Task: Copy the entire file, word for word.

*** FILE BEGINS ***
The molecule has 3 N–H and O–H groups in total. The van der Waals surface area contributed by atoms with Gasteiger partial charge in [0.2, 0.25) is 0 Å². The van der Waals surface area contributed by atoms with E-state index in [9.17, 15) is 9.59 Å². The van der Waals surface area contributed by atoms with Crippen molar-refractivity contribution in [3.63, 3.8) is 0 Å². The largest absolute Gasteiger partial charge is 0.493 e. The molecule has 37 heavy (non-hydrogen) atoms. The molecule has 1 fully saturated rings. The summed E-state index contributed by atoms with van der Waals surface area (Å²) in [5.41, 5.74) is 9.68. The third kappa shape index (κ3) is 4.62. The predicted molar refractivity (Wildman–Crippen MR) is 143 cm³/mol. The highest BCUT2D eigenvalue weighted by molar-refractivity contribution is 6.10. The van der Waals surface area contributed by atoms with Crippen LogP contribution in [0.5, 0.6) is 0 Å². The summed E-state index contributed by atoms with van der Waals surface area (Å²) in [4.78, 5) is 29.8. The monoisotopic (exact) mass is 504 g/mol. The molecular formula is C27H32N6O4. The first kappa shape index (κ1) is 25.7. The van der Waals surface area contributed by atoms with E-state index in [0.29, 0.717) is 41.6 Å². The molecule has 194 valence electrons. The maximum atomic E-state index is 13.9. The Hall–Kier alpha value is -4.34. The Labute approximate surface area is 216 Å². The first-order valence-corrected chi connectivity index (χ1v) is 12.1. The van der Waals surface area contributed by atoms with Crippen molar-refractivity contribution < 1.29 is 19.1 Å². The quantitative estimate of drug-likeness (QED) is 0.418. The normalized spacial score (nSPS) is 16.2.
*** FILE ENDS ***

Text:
The molecule has 3 N–H and O–H groups in total. The van der Waals surface area contributed by atoms with Gasteiger partial charge in [0.2, 0.25) is 0 Å². The van der Waals surface area contributed by atoms with E-state index in [9.17, 15) is 9.59 Å². The van der Waals surface area contributed by atoms with Crippen molar-refractivity contribution in [3.63, 3.8) is 0 Å². The largest absolute Gasteiger partial charge is 0.493 e. The molecule has 37 heavy (non-hydrogen) atoms. The molecule has 1 fully saturated rings. The summed E-state index contributed by atoms with van der Waals surface area (Å²) in [5.41, 5.74) is 9.68. The third kappa shape index (κ3) is 4.62. The predicted molar refractivity (Wildman–Crippen MR) is 143 cm³/mol. The highest BCUT2D eigenvalue weighted by molar-refractivity contribution is 6.10. The van der Waals surface area contributed by atoms with Crippen LogP contribution in [0.5, 0.6) is 0 Å². The summed E-state index contributed by atoms with van der Waals surface area (Å²) in [4.78, 5) is 29.8. The monoisotopic (exact) mass is 504 g/mol. The molecular formula is C27H32N6O4. The first kappa shape index (κ1) is 25.7. The van der Waals surface area contributed by atoms with E-state index in [0.29, 0.717) is 41.6 Å². The molecule has 194 valence electrons. The maximum atomic E-state index is 13.9. The Hall–Kier alpha value is -4.34. The Labute approximate surface area is 216 Å². The first-order valence-corrected chi connectivity index (χ1v) is 12.1. The van der Waals surface area contributed by atoms with Crippen molar-refractivity contribution < 1.29 is 19.1 Å². The quantitative estimate of drug-likeness (QED) is 0.418. The normalized spacial score (nSPS) is 16.2.